The plot was dull.
I could not get into it at all, and I went to college in the 70's--it was just dull.
Sorry to say I had to abandon this book after 4 chapters. Excruciatingly dull male characters that I cared not a whit for, although actually wished something would happen to change my mind. But no. Chabon has a decent writing style and some memorable turns of phrase. Just not my taste at all, and life is too short to keep reading/listening to something so deeply dull. Perhaps I was hoping for a more Armistead Maupin tale of San Francisco? The narrator's kind of upbeat jazzy voice was ok. Maybe I'll hear him read something more literary and interesting, so I can judge him more fairly.
An absolutely fabulous novel! Charon sensitively, skillfully evokes a vivid cast of East Bay characters --dexterously entering into the point of view of each – evoking the rich humanity of all! The fresh language, sense of history and place, feel for the history of jazz, and grippiing storyline are a delight!
Up there with the very best of them
There were several very memorable moments when action and characters converge and the story seems to mesh. There was humor, sadness, pathos, suspense...everything that makes a good book
I think this narrator really made the book happen for me. He brought the characters to life and made them visible to the listener
I know the author is a master of words, so listening to his books works better for me than reading them.
Addicted to Audio Books......
Telegraph Hill captures a time and place and the characters who live and exist there so completely that you forget you are listening to a piece of fiction. These people are so real, so varied in their life styles, manners and situations that Chabon has really created a world that those of us who live in a diverse world-demographically and philosophically-feel right at home. And if you are less fortunate and live in a highly homogeneous world of work and home, then you need to read this book to experience the richness that exists on Telegraph Avenue.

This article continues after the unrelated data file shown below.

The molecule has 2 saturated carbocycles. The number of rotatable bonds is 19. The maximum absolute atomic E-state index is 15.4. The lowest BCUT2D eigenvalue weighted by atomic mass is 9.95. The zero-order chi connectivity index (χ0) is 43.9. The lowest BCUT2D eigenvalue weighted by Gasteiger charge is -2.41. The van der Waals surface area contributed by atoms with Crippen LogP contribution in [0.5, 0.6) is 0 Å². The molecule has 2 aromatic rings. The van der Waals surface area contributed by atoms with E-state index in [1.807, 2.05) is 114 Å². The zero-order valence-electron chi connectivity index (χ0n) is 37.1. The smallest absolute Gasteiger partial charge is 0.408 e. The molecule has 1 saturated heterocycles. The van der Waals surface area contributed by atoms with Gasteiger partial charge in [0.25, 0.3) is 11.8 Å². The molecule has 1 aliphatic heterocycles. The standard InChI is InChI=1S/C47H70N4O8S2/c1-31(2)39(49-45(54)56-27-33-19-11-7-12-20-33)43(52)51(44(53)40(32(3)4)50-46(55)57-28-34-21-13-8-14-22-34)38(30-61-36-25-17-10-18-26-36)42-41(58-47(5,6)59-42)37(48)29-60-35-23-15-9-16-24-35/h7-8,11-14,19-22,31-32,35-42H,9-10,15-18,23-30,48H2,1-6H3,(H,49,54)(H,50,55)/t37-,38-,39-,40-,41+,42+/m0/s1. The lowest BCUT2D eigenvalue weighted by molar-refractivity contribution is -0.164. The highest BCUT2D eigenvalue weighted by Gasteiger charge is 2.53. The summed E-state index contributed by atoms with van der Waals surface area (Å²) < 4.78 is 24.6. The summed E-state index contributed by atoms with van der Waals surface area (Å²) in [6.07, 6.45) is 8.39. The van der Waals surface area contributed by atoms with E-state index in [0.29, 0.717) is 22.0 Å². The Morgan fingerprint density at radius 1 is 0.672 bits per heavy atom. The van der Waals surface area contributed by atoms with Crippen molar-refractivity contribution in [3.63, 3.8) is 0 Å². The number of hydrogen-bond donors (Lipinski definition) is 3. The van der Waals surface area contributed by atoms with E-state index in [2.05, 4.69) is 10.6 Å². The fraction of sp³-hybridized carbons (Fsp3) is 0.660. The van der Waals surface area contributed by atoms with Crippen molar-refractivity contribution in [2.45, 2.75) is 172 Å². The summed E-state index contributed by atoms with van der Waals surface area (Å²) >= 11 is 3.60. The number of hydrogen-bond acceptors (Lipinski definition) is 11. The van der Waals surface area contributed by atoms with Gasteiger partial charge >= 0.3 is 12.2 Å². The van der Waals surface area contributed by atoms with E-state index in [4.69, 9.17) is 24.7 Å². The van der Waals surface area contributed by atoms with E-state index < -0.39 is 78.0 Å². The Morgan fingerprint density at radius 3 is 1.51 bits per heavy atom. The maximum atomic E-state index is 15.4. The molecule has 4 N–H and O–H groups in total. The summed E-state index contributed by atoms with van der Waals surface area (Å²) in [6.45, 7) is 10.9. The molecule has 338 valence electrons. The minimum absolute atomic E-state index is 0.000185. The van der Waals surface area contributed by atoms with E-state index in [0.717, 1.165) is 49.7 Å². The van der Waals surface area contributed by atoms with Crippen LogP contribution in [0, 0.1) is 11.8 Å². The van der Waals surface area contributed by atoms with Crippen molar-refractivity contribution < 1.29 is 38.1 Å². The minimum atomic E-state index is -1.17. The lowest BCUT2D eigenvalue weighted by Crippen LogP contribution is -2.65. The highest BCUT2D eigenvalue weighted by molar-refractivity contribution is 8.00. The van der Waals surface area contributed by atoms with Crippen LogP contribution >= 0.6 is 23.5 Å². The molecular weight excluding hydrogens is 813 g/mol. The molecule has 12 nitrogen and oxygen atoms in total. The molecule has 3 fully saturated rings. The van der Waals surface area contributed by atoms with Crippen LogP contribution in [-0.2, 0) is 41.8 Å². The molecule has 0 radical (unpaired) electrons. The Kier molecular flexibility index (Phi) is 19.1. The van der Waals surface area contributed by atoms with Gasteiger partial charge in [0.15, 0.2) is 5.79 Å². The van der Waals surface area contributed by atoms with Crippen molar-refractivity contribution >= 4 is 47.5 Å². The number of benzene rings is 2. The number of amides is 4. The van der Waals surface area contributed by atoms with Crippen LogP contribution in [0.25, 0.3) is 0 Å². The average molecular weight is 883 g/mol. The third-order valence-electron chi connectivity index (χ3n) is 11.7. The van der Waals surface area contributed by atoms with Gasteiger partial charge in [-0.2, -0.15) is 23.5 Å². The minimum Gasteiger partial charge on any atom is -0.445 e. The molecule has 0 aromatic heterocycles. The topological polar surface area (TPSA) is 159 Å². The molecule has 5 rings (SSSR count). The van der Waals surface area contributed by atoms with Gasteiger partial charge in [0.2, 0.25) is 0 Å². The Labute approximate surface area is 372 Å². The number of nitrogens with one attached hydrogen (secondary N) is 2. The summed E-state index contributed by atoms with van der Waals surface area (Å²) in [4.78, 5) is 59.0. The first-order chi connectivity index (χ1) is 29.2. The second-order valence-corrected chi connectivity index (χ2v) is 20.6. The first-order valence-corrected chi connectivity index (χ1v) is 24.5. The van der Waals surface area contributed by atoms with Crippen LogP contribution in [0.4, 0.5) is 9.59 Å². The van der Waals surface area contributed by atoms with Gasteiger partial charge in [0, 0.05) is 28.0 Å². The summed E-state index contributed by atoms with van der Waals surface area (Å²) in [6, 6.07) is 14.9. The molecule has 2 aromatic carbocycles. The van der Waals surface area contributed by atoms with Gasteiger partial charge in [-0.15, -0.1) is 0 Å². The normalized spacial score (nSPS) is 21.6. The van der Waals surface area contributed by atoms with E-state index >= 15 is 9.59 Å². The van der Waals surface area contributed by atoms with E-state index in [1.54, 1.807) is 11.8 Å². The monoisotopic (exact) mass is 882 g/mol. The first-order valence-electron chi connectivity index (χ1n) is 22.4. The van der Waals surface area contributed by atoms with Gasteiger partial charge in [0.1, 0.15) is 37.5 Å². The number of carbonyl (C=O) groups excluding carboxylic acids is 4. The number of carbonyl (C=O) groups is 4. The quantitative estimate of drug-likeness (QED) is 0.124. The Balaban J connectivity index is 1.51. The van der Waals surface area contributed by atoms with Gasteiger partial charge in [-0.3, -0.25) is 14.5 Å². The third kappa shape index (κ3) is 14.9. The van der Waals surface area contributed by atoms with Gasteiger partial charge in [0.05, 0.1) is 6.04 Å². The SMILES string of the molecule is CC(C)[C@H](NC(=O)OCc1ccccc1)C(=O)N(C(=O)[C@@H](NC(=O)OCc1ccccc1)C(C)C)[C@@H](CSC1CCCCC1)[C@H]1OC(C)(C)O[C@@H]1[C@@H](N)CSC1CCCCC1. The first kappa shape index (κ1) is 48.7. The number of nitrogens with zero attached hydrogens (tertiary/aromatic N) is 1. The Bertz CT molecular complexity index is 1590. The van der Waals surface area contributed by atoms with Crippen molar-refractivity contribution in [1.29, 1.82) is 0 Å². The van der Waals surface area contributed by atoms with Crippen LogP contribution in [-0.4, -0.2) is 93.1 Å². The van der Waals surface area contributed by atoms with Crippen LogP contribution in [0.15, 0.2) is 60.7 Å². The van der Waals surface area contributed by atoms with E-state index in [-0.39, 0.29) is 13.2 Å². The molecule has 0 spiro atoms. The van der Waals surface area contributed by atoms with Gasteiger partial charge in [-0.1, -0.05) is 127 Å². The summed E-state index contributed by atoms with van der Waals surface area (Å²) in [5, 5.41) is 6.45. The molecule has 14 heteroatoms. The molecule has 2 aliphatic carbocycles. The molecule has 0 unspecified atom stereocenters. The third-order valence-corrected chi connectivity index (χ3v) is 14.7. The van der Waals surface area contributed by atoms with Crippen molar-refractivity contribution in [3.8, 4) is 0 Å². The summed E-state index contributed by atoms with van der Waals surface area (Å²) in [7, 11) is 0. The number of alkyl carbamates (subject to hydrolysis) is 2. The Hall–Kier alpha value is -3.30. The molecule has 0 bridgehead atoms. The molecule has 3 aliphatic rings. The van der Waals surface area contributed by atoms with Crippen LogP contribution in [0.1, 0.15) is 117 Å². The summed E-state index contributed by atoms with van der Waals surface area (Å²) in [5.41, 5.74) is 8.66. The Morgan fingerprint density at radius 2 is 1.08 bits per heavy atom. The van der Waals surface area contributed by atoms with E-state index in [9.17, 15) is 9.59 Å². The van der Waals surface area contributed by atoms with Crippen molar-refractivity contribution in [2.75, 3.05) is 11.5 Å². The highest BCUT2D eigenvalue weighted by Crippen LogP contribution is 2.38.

I adored Cavelier and Clay. I was so disappointed. I love Michael Chabon but not this time. I found the story tediously boastful. So much hipness that means nothing in the story. Pretentiously over written, one extreme simile after another. And the reader was awful. I don't think a good reader puts lots of emphasis and irony into the reading.
The narrator, definitely. Especially his swearing. Telegraph Avenue is one "motherf*cker"-enhanced audiobook, and this narrator really brings life & warmth to the humor & bravado & absurdity of Chabon's dialogues. Please, Audible: do whatever you can to make sure Clarke Peters reads us more books! He's 10,000 times more enjoyable to listen to than some of the uptight culture-heads who also do this work, and his acting is impeccable. Seriously: more Clarke Peters, please, and not just for books that feature Black characters. I'd listen to him do Dickens, Eugenides, whoever. He's great. And, oh yeah, Chabon's book is pretty good, too.
The characters are rich; the plot held my interest through all the twists and turns; the unique setting of the East Bay is perfectly captured in ways large and small; the descriptions of jazz are marvelous; the dark side of Oakland politics was portrayed better than any journalist has done. Clarke Peters' reading is so marvelous that I can't imagine just reading the book; my wife got used to me plugging my iPod into our stereo each evening saying "You've got to listen this this."
Writer, economist, stand-up comic
Story was not strong and at times confusing
Nostalgia and battle between modern and traditional, between old and young
Didn't breathe properly
Splendid use of different voices for each character.
More clear pronunciation of words.
A bit more vitality for the story.
No extreme reactions.
Novel has too many long intervals that provide little insight to ideas and make it too long.